I say all of this to say: encouragement, grace, and understanding are the sweetest gifts I've received!  And they are the sweetest gifts you can give to a new adoptive mom...probably any new mom?

4. You can not adopt on accident.  It's true.  And therefore, there is a lot (a LOT) of preparation and effort that goes into the adoption process.  Some of that includes education and research.  So when you hear some hair-brained idea from me about how we are choosing to parent our child, please do not treat us like crazy people.

For example: We asked that friends and extended family not hold Rhet, comfort her, feed her, or meet any basic need of hers for several months after we returned home with her.  I know, I know.  It just sounds WEIRD.  But there was a reason.  When a child has been with many other children in an orphanage, receiving care from many nannies, there are two things that have undoubtedly occured:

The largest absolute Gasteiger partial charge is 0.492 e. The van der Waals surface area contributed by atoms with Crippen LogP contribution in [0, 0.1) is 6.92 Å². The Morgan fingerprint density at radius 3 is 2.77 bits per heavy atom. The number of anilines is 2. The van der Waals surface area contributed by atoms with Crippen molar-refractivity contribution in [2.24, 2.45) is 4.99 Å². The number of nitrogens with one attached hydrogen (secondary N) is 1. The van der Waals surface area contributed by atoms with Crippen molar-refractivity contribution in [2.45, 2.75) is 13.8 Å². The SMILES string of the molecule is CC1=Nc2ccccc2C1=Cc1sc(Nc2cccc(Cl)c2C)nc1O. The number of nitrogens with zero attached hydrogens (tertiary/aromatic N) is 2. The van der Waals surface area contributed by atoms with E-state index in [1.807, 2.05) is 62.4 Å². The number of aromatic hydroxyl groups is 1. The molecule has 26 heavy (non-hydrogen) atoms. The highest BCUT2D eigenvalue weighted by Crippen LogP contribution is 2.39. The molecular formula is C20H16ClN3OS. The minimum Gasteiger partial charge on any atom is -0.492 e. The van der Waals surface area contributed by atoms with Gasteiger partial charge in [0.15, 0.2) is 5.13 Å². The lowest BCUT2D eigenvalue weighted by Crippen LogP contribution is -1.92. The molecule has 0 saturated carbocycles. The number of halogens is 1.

(1) That child at some point in time (and most likely many points in time) needed something.  Food, drink, a diaper change, affection, consoling, etc.  And that child either had to wait to have that need met (until after other children were attended to or until she was noticed) or it was never met at all.  The child learned that she could not trust people to meet her needs.

(2) When a child had a birth parent and then experienced loss of that birth parent, and then had multiple adults caring for her, she learned that caregivers change and go away.